of the manuals, and the U.S. Army Southern Command advised Latin
American governments that the handbooks did not represent official
U.S. policy. However, the whole episode was treated as an isolated
incident. The individuals responsible for writing and teaching
the lesson plans and manuals were not disciplined. SOA and other
U.S. military instructors were not retrained. And military training
programs were not rethought.
Along with the declassified manuals, the Pentagon released two
dozen excerpts from the manuals that contain "objectionable
and questionable material." Yet a preliminary examination
of the manuals by Kennedy" office revealed other citations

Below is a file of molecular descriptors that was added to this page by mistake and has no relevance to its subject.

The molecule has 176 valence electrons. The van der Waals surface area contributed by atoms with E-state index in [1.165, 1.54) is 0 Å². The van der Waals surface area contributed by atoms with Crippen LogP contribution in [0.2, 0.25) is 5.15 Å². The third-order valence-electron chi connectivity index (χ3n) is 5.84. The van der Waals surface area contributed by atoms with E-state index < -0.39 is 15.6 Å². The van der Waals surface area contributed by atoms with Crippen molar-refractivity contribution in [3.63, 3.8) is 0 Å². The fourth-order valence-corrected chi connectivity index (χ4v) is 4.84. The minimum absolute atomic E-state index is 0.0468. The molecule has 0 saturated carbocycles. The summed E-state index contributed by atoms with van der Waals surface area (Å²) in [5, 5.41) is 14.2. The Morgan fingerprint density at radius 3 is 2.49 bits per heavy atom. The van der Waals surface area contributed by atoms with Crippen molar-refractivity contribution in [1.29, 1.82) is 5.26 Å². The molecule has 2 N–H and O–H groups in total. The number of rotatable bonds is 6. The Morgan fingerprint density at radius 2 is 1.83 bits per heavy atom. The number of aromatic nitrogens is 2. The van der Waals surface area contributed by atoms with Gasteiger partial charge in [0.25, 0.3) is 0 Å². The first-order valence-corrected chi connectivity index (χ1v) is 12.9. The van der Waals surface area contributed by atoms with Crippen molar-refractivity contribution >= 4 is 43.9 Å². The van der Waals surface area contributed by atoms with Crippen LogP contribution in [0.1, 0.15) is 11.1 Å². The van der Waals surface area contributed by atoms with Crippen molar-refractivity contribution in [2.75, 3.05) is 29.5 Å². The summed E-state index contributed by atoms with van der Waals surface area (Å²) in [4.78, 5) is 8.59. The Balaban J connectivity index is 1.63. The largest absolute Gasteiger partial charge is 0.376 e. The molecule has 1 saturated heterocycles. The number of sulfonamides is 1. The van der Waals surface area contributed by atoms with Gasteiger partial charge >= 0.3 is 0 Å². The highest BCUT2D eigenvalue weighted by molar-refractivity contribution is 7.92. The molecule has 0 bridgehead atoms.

that describe techniques violating human rights. The "Interrogation"
manual taught military officers to gag, bind and blindfold suspects,
while the "Terrorism and Urban Guerilla" guide explains
how to build mail bombs.
Analysts at the National Security Archive, a Washington-based
research organization, point to sections of at least two of the
manuals that equate democratic, non-violent and even strictly
electoral campaigning with terrorist activity. "It is important
to note that many terrorists are very well trained in subversion
of the democratic process and use the system to advance their
causes," one manual states. "This manipulation ends
with the destruction of the democratic system. Discontent that
can become political violence can have as its cause political,
social, and economic activities of terrorists operating within
the democratic system." Another manual warns that rebels